Illinois and Northstar Lottery Group

DESCRIPTION AND PARTIES INVOLVED
STRENGTHS
WEAKNESSES

Indiana and GTECH Corporation

DESCRIPTION AND PARTIES INVOLVED
  • State Lottery Commission of Indiana and GTECH Corporation partnered for expanded lottery marketing, sales, customer service, and distribution services in October 2012.
  • This 15-year agreement is expected to generate an increased revenue of $2.1 billion.
STRENGTHS
WEAKNESSES

New Jersey and Northstar New Jersey Lottery Group

DESCRIPTION AND PARTIES INVOLVED
STRENGTHS
  • Despite failing to meet the targets, lottery spokeswoman Judith Drucker said that the lottery is still better off with Northstar implementing sales, marketing, and advertising service compared to state employees.
  • This was backed up by lottery director Carole Hedinger who said that "the state has put a good face on the numbers" and she was "extremely pleased with the lottery's management."
  • The company is currently on pace to hit the $1.4 billion profit despite sales slump.
WEAKNESSES
Part
04
of five
Part
04

Public-Private Partnerships: Information Technology

Examples of case studies of successful US public-private partnerships in information technology are Threat Intelligence Sharing Platform (TSIP), the Neighbors Law Enforcement, and the Advanced Technology Program. The requested information about these IT partnerships—the names of partners, partnership description, purpose, strengths, and weaknesses—have been added in rows 12 to 14, columns A to H, in the spreadsheet attached. Below are some highlights of our findings.

THREAT INTELLIGENCE SHARING PLATFORM (TSIP)

  • The Department of Homeland Security (DHS) funded an LA-based non-profit organization to develop the Threat Intelligence Sharing Platform (TSIP) to help small private and public organizations fight against malware and phishing attacks.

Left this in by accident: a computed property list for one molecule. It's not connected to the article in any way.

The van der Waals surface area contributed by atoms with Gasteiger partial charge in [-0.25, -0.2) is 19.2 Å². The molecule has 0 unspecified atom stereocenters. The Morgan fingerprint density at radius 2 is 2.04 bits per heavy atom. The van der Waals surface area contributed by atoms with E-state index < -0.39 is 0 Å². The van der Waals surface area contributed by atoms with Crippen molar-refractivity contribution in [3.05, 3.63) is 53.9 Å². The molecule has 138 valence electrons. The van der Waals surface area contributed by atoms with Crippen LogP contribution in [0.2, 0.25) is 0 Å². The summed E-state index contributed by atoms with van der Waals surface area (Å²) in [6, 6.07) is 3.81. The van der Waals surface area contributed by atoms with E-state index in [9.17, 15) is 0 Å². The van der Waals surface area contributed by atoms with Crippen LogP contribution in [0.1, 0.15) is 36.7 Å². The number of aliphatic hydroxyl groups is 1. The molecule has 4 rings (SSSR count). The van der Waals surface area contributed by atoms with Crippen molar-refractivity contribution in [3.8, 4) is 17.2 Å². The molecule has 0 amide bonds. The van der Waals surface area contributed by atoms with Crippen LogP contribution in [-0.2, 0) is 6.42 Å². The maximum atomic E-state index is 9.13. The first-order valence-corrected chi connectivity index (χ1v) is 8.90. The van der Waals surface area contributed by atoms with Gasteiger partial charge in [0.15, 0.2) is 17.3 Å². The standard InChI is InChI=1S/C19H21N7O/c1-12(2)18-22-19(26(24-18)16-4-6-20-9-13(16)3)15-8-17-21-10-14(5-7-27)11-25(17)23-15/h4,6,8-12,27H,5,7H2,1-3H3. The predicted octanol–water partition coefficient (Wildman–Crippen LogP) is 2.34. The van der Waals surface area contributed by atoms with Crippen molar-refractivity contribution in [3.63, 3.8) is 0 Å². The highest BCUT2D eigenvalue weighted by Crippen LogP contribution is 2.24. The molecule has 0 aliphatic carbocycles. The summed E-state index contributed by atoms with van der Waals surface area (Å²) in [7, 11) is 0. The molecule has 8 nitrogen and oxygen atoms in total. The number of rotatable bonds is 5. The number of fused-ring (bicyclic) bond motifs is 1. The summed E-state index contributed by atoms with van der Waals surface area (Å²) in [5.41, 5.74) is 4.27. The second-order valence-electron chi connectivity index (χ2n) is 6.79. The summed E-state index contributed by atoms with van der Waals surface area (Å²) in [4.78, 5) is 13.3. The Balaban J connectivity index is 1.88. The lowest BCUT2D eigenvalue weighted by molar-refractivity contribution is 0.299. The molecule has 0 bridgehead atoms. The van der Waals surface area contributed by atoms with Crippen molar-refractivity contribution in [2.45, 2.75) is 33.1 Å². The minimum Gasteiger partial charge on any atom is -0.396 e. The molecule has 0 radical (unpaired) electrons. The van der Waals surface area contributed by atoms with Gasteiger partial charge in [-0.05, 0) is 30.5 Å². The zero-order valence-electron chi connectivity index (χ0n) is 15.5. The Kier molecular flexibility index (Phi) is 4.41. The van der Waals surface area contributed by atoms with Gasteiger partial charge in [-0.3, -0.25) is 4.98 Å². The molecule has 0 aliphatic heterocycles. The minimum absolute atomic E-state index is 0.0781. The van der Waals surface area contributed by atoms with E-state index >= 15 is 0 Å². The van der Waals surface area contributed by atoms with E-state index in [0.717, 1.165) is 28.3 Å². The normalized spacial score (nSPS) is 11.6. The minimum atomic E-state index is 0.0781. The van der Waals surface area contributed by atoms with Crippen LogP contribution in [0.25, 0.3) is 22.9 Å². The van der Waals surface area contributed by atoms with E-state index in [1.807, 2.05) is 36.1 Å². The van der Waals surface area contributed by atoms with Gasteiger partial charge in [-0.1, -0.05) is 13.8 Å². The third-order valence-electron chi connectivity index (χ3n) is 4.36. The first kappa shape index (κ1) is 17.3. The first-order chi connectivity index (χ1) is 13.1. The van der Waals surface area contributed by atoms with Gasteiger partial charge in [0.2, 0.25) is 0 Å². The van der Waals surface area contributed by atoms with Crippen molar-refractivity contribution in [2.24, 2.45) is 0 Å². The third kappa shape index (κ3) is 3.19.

• Two of the most visible partners are the US Department of Homeland Security and LA Cyber Lab.
  • One of the strengths of the project is that it resulted in two initiatives that tackle phishing and malware attacks: a web portal for sharing threat data and a mobile application that helps small businesses prevent email-based attacks.
  • However, the mobile application developed for the platform is only limited to two mobile phone operating systems: Android and iOS. This means users of phones with other OS cannot take advantage of the platform.

NEIGHBORS LAW ENFORCEMENT

  • Neighbors Law Enforcement is a project between over 400 police forces and Ring, an Amazon company, that aims at giving access to millions of video footage acquired from Ring's doorbell cameras to law enforcement officers to aid them in investigations and solving crimes.
  • Law officers have to request to gain access to these videos, which is considered a plus to the project.
  • However, there are concerns that the project threatens civil liberties and has the potential to turn residents into informants and innocent people going about their businesses could easily be labeled suspicious.

THE ADVANCED TECHNOLOGY PROGRAM

  • This is a partnership program between the Department of Commerce's National Institute of Standards and Technology and US business in high-risk research to develop technologies that facilitate the economic growth of the US.
  • The program has a very strict selection process that ensures that only technically feasible and commercially beneficial projects are selected.
  • Although the selection process is effective, the program has no provision to make sure that all the projects are successfully completed.
Part
05
of five
Part
05

Public-Private Partnerships: Best Practices